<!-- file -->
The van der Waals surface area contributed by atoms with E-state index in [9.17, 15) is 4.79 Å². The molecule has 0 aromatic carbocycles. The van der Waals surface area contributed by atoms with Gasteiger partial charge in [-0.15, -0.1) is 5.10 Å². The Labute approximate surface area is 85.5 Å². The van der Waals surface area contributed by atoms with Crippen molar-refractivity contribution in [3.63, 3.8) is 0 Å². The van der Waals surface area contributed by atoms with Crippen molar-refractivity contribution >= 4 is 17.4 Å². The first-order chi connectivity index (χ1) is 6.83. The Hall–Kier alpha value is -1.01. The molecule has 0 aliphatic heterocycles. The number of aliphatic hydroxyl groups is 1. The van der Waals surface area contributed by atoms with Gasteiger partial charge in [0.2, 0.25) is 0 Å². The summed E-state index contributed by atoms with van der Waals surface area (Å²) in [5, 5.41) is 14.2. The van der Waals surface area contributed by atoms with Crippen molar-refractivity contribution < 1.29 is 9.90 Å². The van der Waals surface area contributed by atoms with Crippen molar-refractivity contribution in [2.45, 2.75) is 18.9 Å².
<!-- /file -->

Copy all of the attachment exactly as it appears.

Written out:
The van der Waals surface area contributed by atoms with E-state index in [9.17, 15) is 4.79 Å². The molecule has 0 aromatic carbocycles. The van der Waals surface area contributed by atoms with Gasteiger partial charge in [-0.15, -0.1) is 5.10 Å². The Labute approximate surface area is 85.5 Å². The van der Waals surface area contributed by atoms with Crippen molar-refractivity contribution in [3.63, 3.8) is 0 Å². The van der Waals surface area contributed by atoms with Crippen molar-refractivity contribution >= 4 is 17.4 Å². The first-order chi connectivity index (χ1) is 6.83. The Hall–Kier alpha value is -1.01. The molecule has 0 aliphatic heterocycles. The number of aliphatic hydroxyl groups is 1. The van der Waals surface area contributed by atoms with Gasteiger partial charge in [0.2, 0.25) is 0 Å². The summed E-state index contributed by atoms with van der Waals surface area (Å²) in [5, 5.41) is 14.2. The van der Waals surface area contributed by atoms with Crippen molar-refractivity contribution < 1.29 is 9.90 Å². The van der Waals surface area contributed by atoms with Crippen molar-refractivity contribution in [2.45, 2.75) is 18.9 Å².